Use of Spinal Sealant System During Spinal Surgery

This study has been completed.
Sponsor:
Collaborator:
Confluent Surgical
Information provided by (Responsible Party):
M.D. Anderson Cancer Center
ClinicalTrials.gov Identifier:
NCT00458354
First received: March 29, 2007
Last updated: October 10, 2011
Last verified: October 2011

March 29, 2007
October 10, 2011
January 2006
November 2007   (final data collection date for primary outcome measure)
Percent (%) success obtaining watertight closure following assigned treatment (Spinal Sealant or control) [ Time Frame: Determination in course of surgery with up to 90 day post operative follow-up. ] [ Designated as safety issue: No ]
Percentage (%) success in obtaining a watertight closure following assigned treatment (Spinal Sealant or control) defined as either Success (A watertight closure of the dural repair intra-operatively after assigned treatment, confirmed by Valsalva maneuver at 20-25 cm H2O for 10-15 seconds); or Failure (A non-watertight closure of the dural repair intra-operatively after assigned treatment, confirmed by Valsalva maneuver at 20-25 cm H2O for 10-15 seconds). This will be determined intraoperatively.
Not Provided
Complete list of historical versions of study NCT00458354 on ClinicalTrials.gov Archive Site
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Use of Spinal Sealant System During Spinal Surgery
A Prospective, Multi-Center, Randomized Controlled Study to Compare the Spinal Sealant System as an Adjunct to Sutured Dural Repair With Standard of Care Methods During Spinal Surgery
  1. To evaluate the safety and efficacy of the Spinal Sealant as an adjunct to sutured dural repair compared with standard of care methods (control) to obtain watertight dural closure intraoperatively in patients undergoing spinal surgery.
  2. To evaluate the safety and efficacy of the Spinal Sealant as an adjunct to sutured dural repair compared with standard of care methods (control) to obtain watertight dural closure in patients undergoing spinal surgery up to 90 days post-procedure.

The CSF provides a liquid cushion for the brain and spinal cord. The dura holds in the CSF. In order to do spinal surgery, the doctor will cut an opening in the dura. At the end of surgery, the dura must be sealed in order to keep the CSF from leaking out. The doctor will close the dura with stitches and also a piece of tissue taken from another place on your body, to help close the opening. Other standard sealant methods have included the use of Oxicel, Gelfoam, or fibrin glue, but these methods were not designed for closing the dura.

Before you can start treatment on this study, you will have what are called "screening tests." These tests will help the doctor decide if you are eligible to take part in this study. Your doctor will see you within 30 days before your operation. At this visit, your medical history will be recorded, and you will be asked questions about any other operations you have had in the past. You will have a complete physical exam, including measurement of vital signs (blood pressure, heart rate, temperature, and breathing rate), height, and weight. You will have a sample of your blood (about 2 tablespoons) collected for kidney and liver function tests to make sure they are functioning properly. You will also be asked to fill out 2 questionnaires about your health, daily activities, and back pain. The questionnaires will take about 20 to 30 minutes to complete. Women who are able to have children must have a negative blood pregnancy test.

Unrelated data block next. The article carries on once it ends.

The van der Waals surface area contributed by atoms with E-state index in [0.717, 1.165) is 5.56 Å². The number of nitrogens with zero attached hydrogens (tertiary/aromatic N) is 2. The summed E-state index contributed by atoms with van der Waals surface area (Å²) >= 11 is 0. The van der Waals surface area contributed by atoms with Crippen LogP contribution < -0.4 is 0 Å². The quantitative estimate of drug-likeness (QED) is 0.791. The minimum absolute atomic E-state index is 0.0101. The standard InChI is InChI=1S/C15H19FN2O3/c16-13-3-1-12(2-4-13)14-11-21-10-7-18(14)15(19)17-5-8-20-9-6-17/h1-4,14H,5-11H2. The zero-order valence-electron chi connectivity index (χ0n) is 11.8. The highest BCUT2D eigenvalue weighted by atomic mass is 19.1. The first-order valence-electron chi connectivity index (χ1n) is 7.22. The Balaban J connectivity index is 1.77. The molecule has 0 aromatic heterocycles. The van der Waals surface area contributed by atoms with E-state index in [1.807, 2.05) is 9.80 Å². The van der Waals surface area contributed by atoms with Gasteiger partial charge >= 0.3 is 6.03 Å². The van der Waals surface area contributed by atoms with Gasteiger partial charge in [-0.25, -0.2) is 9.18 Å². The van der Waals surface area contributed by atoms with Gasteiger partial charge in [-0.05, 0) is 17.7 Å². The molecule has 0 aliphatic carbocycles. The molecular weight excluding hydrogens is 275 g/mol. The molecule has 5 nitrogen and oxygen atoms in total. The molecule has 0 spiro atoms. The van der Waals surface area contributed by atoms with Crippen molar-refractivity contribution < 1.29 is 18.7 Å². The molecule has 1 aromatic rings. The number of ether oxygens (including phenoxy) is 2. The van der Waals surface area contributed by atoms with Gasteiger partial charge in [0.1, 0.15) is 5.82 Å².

If you are found to be eligible to take part in this study, you will be randomly assigned (as in the toss of a coin) to one of 2 treatment groups. Participants in one group will receive the Spinal Sealant. You have a 2 out of 3 chance of being randomly assigned to the spinal sealant group. Participants in the other group will receive other standard methods such as the closing of the dura with stitches. However, you will not know which one of the two treatments you receive. Also, (if needed) a piece of your muscle, fat, or other soft tissue may be taken from another place on your body to help seal the opening. Doctors may also use Oxicel, Gelfoam, or fibrin glue to help with the sealing of the dura .

After your already scheduled spinal surgery, your doctor will try to close the opening in the dura, which may be done with stitches alone or, if needed, stitches and a piece of your muscle, fat, or other soft tissue taken from another place on your body. After this try, if there is still some CSF leaking from the dura, you will be assigned to one of the 2 groups for treatment. If you do not have a CSF leak that needs treatment, you will not be able to take part in this study, and you will not have to come back for any study visits.

Participants assigned to the first group will receive treatment with the Spinal Sealant, which will be sprayed over their stitches to close the opening in their dura. The Spinal Sealant is made of 2 plastic-type liquids. When mixed together, a gel is formed that is mostly made up of water. The gel looks and feels sort of like a soft contact lens. After the doctor tries to seal the opening in the dura, the Spinal Sealant is then sprayed over the stitches. It acts like a thin, stretchy covering to help stop the CSF from leaking out through the stitches until the area has properly healed on its own. It is blue-colored, so that the doctor can see where it has been sprayed. Within 1 to 2 months, the gel is naturally broken down by the body and is removed through the urine.

Participants assigned to the second group will be treated with the doctor's choice of other standard treatments to close the opening in their dura. You will not know which group you were assigned to until after the end of your study participation (about 90 days).